good summary, of course there are less tangible factors to be weighed up:I think what your proving can be explained basically as this:
Say interest rates are 6% (on savings and mortgages). If rental yields are 3.5% then you are financially better off renting (or deferring trading up) in periods where annual house price increases are less than 2.5%.
It's as simple as that.
Some of the scenarios above show savings as a result of staying longer in the less desirable house, these need to be offset against the benefit of actually living in a better house. I will obviously save money if I drive round my '94 fiesta for a few more years rather than buy a BMW.
I believe he said that his decision would be based on what 'they say'.Interesting. Are you saying that your decision will be based on the valuation of a single EA?
If that is so, then your approach to making a decision seems much simpler than mine would be.
OK -so we had 2 ea's over on Friday. One reputable 'independent' and one big national one. (not sure if I can give out the names) The big one valued it at 600k and the local guy at 620. The big crowd won't move off the 1.5% fee whereas the local guy is only 1%. We are going to take the plunge, god knows how long it might take to sell.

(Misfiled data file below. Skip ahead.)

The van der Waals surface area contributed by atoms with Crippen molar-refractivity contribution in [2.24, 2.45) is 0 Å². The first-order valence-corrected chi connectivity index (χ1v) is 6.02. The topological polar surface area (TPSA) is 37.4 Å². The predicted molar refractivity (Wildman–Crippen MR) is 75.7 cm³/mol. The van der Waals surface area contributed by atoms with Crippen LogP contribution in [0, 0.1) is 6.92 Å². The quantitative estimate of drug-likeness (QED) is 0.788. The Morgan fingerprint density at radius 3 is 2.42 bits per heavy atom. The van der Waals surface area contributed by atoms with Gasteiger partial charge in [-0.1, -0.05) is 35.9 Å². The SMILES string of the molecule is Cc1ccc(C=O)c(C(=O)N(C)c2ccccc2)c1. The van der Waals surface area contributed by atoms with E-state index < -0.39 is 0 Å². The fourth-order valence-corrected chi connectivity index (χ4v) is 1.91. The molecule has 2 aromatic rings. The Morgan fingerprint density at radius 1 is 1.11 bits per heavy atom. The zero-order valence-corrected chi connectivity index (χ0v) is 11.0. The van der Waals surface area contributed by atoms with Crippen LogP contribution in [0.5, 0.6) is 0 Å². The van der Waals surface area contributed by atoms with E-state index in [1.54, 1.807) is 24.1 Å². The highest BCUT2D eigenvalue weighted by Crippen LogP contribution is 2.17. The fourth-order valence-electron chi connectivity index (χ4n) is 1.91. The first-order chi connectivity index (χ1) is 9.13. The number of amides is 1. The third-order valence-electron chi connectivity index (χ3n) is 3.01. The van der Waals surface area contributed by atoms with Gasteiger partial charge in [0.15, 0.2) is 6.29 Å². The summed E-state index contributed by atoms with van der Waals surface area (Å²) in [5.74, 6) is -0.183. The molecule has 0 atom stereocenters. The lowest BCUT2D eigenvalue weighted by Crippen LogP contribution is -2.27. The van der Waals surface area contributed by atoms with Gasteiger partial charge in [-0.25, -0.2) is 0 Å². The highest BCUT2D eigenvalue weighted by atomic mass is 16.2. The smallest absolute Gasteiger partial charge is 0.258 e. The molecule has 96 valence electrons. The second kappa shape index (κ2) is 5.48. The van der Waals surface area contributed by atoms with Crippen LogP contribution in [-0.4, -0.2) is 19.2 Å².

Sounds like a plan to sell low and buy high, which may not be the best approach in the long term. Your extra 70k will not be much use if the price has gone up €150k in the meantime. It's a huge gamble you are taking.I'm also thinking about selling up now and buying again in a couple of years time. If I do I can afford to save roughly 35k a year after paying rent. This will give me an extra 70k to put towards the purchase of a new house with any profit I make now. Sounds better than staying put and loosing money by the month! But in saying that I'm still in the thinking stage and weighing up the pros and cons. Fair play to you op for taking the plunge, be interesting to see how you get on.
Yes but at least the 300 is making about 4% interest (or simply not being eroded by inflation) whereas only about 40% of the monthly mortgage repayments are paying capital of an asset depreciating at a rate of...well lets say slightly more than 4%But your rental payments, unlike annuity mortgage repayments, are not purchasing any equity in the property in which you live.
Not much is proven until the time comes when the OP buys a house.Well done sangster - you proved us all wrong!